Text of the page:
For this at times politically-inconvenient (and patchy) integrity, he is, apparently, much loathed by a number of fellow Brexiteers. Are they now getting their revenge? Or is this just more cover for Johnson, under investigation on multiple fronts and almost universally derided for running away from the debate on standards yesterday. It certainly looks like an orchestrated campaign. As one of our regular political commentators Sadie Parker commented:
“What Cox is doing [earning hundreds of thousands on his second job] is obscene, but unlike Paterson, he is not breaking any rules. HOWEVER, it’s most peculiar that it is Carrie’s ex (who still appears to be great friends with her) who began the briefing against Cox. Suddenly Johnson, Paterson and their corruption have been knocked off the top of the news cycle, and by discomfiting Cox, Johnson gets his own back for him refusing to endorse breaking the law in the Internal Markets Bill. Attorney Generals are supposed to give independent advice, but when Johnson fired him in March 2020, he said it was because he is not a team player — ie, he insisted on giving independent advice, which is anathema to Johnson when he doesn’t agree with it.”
Johnson is not a man who tolerates any kind of dissent. Perhaps he was just waiting until it appeared to be the perfect time to exercise his revenge?
Politics is rarely pretty and often dirty, but this government has managed to plumb depths of filth not seen before. How much longer will they get away with it?
Statement from Sir Geoffrey Cox, 10 November:
Sir Geoffrey Cox has practised as a Queen’s Counsel in the courts since well before his election in 2005. He is a leading barrister in England and makes no secret of his professional activities. He was asked to advise the Attorney General and the elected Government of BVI, a British Overseas Territory, in a public inquiry into whether corruption, abuse of office or other serious dishonesty may have taken place in recent years in the Virgin Islands and to carry out a review of its systems of government in preparation for that Inquiry. Prior to accepting the role, he sought and obtained the approval of the Office of the Attorney General of England and Wales that there would be no conflict of interest with his former role as Attorney General.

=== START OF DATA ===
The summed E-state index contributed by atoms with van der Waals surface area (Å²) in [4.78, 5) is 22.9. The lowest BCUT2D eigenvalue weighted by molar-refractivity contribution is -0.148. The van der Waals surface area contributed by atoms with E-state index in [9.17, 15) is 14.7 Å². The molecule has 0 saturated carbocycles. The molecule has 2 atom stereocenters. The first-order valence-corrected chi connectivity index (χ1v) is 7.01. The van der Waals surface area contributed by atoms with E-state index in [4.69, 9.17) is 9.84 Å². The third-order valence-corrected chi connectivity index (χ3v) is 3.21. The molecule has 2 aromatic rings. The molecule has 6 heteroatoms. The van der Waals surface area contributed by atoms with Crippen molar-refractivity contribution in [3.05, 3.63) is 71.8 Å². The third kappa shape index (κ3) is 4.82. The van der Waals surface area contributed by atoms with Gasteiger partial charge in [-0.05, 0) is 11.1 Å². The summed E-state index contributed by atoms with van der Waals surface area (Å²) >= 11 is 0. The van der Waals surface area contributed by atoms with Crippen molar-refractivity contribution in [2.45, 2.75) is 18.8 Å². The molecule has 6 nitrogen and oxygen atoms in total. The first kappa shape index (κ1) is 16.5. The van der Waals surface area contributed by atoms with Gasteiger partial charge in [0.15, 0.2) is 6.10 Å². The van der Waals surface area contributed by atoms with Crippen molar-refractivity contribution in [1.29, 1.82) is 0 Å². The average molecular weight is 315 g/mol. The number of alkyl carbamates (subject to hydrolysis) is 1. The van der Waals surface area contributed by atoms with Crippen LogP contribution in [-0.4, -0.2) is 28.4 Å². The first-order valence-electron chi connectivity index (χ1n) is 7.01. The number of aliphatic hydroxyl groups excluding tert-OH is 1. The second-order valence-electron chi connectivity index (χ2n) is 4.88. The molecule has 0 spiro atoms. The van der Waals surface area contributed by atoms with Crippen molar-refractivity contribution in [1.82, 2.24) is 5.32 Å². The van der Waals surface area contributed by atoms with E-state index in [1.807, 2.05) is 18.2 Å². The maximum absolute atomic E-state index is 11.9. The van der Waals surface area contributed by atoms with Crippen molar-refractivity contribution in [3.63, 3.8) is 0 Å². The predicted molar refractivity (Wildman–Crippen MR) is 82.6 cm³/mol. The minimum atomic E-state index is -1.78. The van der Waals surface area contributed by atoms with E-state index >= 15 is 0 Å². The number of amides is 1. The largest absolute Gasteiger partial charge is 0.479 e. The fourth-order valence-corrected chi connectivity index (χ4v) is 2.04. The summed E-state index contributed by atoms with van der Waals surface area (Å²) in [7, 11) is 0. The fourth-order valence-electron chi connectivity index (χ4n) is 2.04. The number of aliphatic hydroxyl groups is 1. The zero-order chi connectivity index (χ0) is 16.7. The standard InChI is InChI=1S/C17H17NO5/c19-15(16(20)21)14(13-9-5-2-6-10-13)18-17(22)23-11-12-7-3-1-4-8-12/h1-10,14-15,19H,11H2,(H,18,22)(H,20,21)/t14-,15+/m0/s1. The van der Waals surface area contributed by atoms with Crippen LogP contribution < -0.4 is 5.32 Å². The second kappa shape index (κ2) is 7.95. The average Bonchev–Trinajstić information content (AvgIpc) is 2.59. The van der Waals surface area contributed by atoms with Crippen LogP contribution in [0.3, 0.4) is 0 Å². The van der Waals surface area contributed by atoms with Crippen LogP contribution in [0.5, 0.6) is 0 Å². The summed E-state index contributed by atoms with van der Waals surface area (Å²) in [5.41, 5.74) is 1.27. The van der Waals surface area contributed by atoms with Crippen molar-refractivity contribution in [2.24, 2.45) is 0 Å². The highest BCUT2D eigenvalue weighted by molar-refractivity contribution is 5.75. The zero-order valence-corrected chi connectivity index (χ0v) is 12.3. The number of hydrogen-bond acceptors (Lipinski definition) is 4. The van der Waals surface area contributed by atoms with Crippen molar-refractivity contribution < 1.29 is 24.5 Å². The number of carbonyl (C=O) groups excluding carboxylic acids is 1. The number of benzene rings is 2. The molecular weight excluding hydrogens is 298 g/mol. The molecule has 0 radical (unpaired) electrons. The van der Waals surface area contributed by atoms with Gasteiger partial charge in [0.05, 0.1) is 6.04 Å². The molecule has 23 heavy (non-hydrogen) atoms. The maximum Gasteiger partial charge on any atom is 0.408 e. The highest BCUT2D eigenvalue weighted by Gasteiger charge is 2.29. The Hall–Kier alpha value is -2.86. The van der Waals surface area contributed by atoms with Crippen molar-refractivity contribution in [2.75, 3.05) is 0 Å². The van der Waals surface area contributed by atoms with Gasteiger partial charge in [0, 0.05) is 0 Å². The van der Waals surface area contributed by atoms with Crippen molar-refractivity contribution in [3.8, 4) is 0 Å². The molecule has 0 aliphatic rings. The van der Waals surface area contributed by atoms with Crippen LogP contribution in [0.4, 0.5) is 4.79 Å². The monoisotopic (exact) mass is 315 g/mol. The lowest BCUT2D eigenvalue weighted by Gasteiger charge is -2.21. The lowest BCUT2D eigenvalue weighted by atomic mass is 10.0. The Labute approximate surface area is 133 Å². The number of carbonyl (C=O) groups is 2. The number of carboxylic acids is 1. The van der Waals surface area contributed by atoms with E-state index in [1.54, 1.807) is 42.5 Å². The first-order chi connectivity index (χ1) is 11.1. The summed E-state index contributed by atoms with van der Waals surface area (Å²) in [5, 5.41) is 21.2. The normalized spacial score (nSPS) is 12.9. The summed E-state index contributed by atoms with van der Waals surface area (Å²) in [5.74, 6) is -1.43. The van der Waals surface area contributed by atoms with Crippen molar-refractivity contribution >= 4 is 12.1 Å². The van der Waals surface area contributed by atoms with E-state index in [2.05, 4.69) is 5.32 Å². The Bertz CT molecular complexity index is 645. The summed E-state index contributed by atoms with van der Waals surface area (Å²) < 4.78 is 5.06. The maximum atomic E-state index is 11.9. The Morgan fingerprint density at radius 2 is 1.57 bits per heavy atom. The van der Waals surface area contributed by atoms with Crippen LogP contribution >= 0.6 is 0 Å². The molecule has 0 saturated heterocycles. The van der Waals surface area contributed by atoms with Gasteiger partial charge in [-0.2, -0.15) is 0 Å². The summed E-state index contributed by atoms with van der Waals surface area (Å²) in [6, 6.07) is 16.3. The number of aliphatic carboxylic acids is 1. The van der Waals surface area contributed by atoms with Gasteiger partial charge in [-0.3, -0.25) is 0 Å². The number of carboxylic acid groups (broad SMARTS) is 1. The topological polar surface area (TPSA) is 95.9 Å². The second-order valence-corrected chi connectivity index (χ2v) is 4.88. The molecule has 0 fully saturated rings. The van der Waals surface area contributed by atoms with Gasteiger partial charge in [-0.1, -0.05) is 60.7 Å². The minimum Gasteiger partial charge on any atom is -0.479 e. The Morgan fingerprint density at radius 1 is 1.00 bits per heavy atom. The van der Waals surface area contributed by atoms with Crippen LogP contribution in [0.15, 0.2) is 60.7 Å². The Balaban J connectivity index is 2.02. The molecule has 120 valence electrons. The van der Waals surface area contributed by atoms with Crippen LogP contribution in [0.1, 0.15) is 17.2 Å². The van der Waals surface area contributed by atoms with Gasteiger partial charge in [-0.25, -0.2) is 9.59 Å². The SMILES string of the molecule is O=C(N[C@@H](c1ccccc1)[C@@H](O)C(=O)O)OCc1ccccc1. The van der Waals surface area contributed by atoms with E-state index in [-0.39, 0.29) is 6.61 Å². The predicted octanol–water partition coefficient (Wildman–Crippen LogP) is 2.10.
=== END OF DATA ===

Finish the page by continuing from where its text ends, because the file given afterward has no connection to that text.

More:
This is not to “defend” a tax haven or, as has been inaccurately reported, to defend any wrongdoing but to assist the public inquiry in getting to the truth. No evidence of tax evasion or personal corruption has been adduced before the Inquiry and if it had been, that person would have been required to seek their own representation.
Sir Geoffrey regularly works 70-hour weeks and always ensures that his casework on behalf of his constituents is given primary importance and fully carried out. Throughout this period, he continued to have online meetings with organisations, businesses and individuals within the constituency and it made no difference where he was for that purpose since it was not practicable or desirable at that time to meet face to face. As to the use of the proxy, prior to his visit to the BVI, he consulted the Chief Whip specifically on this issue and was advised that it was appropriate.
Sir Geoffrey’s view is that it is up to the electors of Torridge and West Devon whether or not they vote for someone who is a senior and distinguished professional in his field and who still practices that profession. That has been the consistent view of the local Conservative Association and although at every election his political opponents have sought to make a prominent issue of his professional practice, it has so far been the consistent view of the voters of Torridge and West Devon. Sir Geoffrey is very content to abide by their decision.
As for the allegation that he breached the parliamentary code of conduct on one occasion, on 14 September 2021, by being in his office while participating in an online hearing in the public inquiry and voting in the House of Commons, he understands that the matter has been referred to the Parliamentary Commissioner and he will fully cooperate with her investigation. He does not believe that he breached the rules but will of course accept the judgment of the Parliamentary Commissioner or of the Committee on the matter.”